D. J. Bartholomew
Born6 August 1931
Died16 October 2017
Occupation(s)Statistician, writer

David John Bartholomew FBA (6 August 1931 – 16 October 2017) was a British statistician who was president of the Royal Statistical Society between 1993 and 1995.[1] He was professor of statistics at the London School of Economics between 1973 and 1996.[2]


Bartholomew was born 6 August 1931, the son of Albert and Joyce Bartholomew in Oakley, Bedfordshire.[2][3] He was educated at Bedford Modern School[4] and University College London, where he earned his BSc and PhD.[1]

Bartholomew began his career as a scientist at the National Coal Board in 1955.[2] In 1957 he became a lecturer in statistics at the University of Keele,[2] before his appointment as a senior lecturer at the University College of Wales, Aberystwyth.[2]

Bartholomew was appointed professor of statistics at the University of Kent in 1967[2] before being made professor of statistics at the London School of Economics in 1973, a position he held until 1996. He was emeritus professor (pro-director) between 1988 and 1991.[2]

Bartholomew was president of the Royal Statistical Society, 1993–95 (honorary secretary, 1976–82; treasurer, 1989–93).[2] He was vice-president of the Manpower Society (1987–95)[2] and was chairman of the Science and Religion Forum between 1997 and 2000.[2]

In 1955, Bartholomew married Marian Elsie Lake, and they have two daughters.[5] Bartholomew was elected a Fellow of the British Academy in 1987.[2]

Religious views

Bartholomew authored several books defending the existence of the Christian God from a Biblical and statistical basis, God of Chance (1984), Uncertain Belief: Is It Rational to Be a Christian? (1996) and God, Chance and Purpose (2008).[6][7][8]

In his 1984 book God of Chance, Bartholomew argued that the universe is "designed in such a way that chance had a role to play... Chance was God's idea and... he uses it to ensure the variety, resilience and freedom necessary to achieve his purposes."[9] Similarly, his 2008 book God, Chance and Purpose argues that chance is part of the means by which God governs the world.[10]

Bartholomew debated atheist physicist Victor Stenger on whether or not God is a failed hypothesis.[1]



  1. ^ a b c Who Was Who, Published by A&C Black Limited, an imprint of Bloomsbury Publishing plc, 1920–2014; online edn, Oxford University Press, 2014; online edn, April 2014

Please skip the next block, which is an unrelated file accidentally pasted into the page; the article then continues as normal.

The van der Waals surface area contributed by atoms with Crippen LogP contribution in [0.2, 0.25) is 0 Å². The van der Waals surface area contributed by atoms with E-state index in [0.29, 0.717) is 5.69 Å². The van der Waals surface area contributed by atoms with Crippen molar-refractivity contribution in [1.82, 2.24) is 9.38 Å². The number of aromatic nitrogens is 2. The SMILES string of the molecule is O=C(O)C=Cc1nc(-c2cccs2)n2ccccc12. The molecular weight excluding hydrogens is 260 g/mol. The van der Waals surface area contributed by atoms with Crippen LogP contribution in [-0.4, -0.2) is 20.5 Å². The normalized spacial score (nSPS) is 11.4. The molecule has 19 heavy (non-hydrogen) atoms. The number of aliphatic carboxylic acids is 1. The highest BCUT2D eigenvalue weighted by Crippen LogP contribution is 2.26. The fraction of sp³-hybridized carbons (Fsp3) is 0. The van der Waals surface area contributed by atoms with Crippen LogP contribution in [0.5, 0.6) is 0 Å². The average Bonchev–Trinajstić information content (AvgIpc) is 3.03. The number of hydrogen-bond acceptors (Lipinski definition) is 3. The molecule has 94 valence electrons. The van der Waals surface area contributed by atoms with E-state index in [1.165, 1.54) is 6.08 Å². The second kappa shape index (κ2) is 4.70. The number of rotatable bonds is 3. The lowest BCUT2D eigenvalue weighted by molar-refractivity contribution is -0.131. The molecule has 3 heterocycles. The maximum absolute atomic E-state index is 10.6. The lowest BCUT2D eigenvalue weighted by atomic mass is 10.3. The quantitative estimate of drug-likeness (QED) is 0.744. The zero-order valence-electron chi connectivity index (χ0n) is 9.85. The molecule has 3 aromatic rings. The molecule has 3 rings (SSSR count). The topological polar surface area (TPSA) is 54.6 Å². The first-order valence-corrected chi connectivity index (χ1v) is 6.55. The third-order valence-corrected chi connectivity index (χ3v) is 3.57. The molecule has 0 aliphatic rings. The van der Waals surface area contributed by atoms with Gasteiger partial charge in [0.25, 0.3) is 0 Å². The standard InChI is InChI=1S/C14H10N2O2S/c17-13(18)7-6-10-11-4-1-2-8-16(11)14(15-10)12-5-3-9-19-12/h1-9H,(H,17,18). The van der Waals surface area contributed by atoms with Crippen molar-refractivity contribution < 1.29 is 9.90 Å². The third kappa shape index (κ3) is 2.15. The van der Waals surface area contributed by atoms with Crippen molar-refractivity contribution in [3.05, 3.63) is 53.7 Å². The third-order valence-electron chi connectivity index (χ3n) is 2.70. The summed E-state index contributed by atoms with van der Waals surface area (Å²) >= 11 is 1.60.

2. ^ a b c d e f g h i j k "Bartholomew, Prof. David John, (6 Aug. 1931–16 Oct. 2017), Professor of Statistics, London School of Economics, 1973–96, then Emeritus (Pro-Director, 1988–91)". WHO'S WHO & WHO WAS WHO. doi:10.1093/ww/9780199540884.013.U6689. ISBN 978-0-19-954088-4.
  3. ^ Royal Statistical Society, Obituary, David John Bartholomew, 1931-2007, J. R. Statist. Soc. A (2018), 181, Part 3, pp. 907–914
  4. ^ Bedford Modern School of the Black And Red, Andrew Underwood 1981; updated 2010
  5. ^ BARTHOLOMEW, Prof. David John’, Who's Who 2009, A & C Black, 2008; online edn, Oxford University Press, Dec 2008 accessed 18 August 2009
  6. ^ MacKay, D. M. (1985). "Reviewed Work: God of Chance by D. J. Bartholomew". Religious Studies. 21 (4): 622–624. doi:10.1017/S0034412500017959. S2CID 170862329.
  7. ^ Jordan, Jeff (1998). "Reviewed Work: Uncertain Belief: Is It Rational to Be a Christian? by David Bartholomew". The Journal of Religion. 78 (4): 643–644. doi:10.1086/490321.
  8. ^ Mawson, T. J. (2009). "Reviewed Work: God, Chance and Purpose, Can God Have It Both Ways? by David J. Bartholomew". Philosophy. 84 (328): 299–302. doi:10.1017/S0031819109000254.
  9. ^ Rolston III, Holmes (1989). "God of Chance by D. J. Bartholomew" (PDF). Zygon: Journal of Religion and Science. 24: 109–115.
  10. ^ Wright, Terry J. (2009). "God, Chance and Purpose: Can God Have It Both Ways? By David J. Bartholomew". The Heythrop Journal. 50 (3): 542–543. doi:10.1111/j.1468-2265.2009.00484_30.x.